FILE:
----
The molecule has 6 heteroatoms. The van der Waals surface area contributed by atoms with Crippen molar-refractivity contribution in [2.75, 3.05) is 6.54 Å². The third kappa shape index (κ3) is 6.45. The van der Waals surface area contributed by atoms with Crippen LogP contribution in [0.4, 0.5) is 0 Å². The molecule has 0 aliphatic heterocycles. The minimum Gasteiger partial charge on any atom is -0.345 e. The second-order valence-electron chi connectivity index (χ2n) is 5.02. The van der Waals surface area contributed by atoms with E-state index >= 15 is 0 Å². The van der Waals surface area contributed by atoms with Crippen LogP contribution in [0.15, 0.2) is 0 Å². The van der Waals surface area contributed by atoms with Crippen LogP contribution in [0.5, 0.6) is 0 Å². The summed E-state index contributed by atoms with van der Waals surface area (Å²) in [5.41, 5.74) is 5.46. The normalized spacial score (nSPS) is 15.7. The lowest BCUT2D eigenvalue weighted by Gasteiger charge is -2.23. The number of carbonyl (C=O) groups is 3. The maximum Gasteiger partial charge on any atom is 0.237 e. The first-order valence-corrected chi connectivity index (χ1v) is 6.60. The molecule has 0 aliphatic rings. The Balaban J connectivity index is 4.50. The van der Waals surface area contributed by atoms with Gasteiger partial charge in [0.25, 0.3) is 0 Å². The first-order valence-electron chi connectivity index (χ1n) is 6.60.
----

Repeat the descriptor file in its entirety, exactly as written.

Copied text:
The molecule has 6 heteroatoms. The van der Waals surface area contributed by atoms with Crippen molar-refractivity contribution in [2.75, 3.05) is 6.54 Å². The third kappa shape index (κ3) is 6.45. The van der Waals surface area contributed by atoms with Crippen LogP contribution in [0.4, 0.5) is 0 Å². The molecule has 0 aliphatic heterocycles. The minimum Gasteiger partial charge on any atom is -0.345 e. The second-order valence-electron chi connectivity index (χ2n) is 5.02. The van der Waals surface area contributed by atoms with E-state index >= 15 is 0 Å². The van der Waals surface area contributed by atoms with Crippen LogP contribution in [0.15, 0.2) is 0 Å². The van der Waals surface area contributed by atoms with Crippen LogP contribution in [0.5, 0.6) is 0 Å². The summed E-state index contributed by atoms with van der Waals surface area (Å²) in [5.41, 5.74) is 5.46. The normalized spacial score (nSPS) is 15.7. The lowest BCUT2D eigenvalue weighted by Gasteiger charge is -2.23. The number of carbonyl (C=O) groups is 3. The maximum Gasteiger partial charge on any atom is 0.237 e. The first-order valence-corrected chi connectivity index (χ1v) is 6.60. The molecule has 0 aliphatic rings. The Balaban J connectivity index is 4.50. The van der Waals surface area contributed by atoms with Gasteiger partial charge in [0.25, 0.3) is 0 Å². The first-order valence-electron chi connectivity index (χ1n) is 6.60.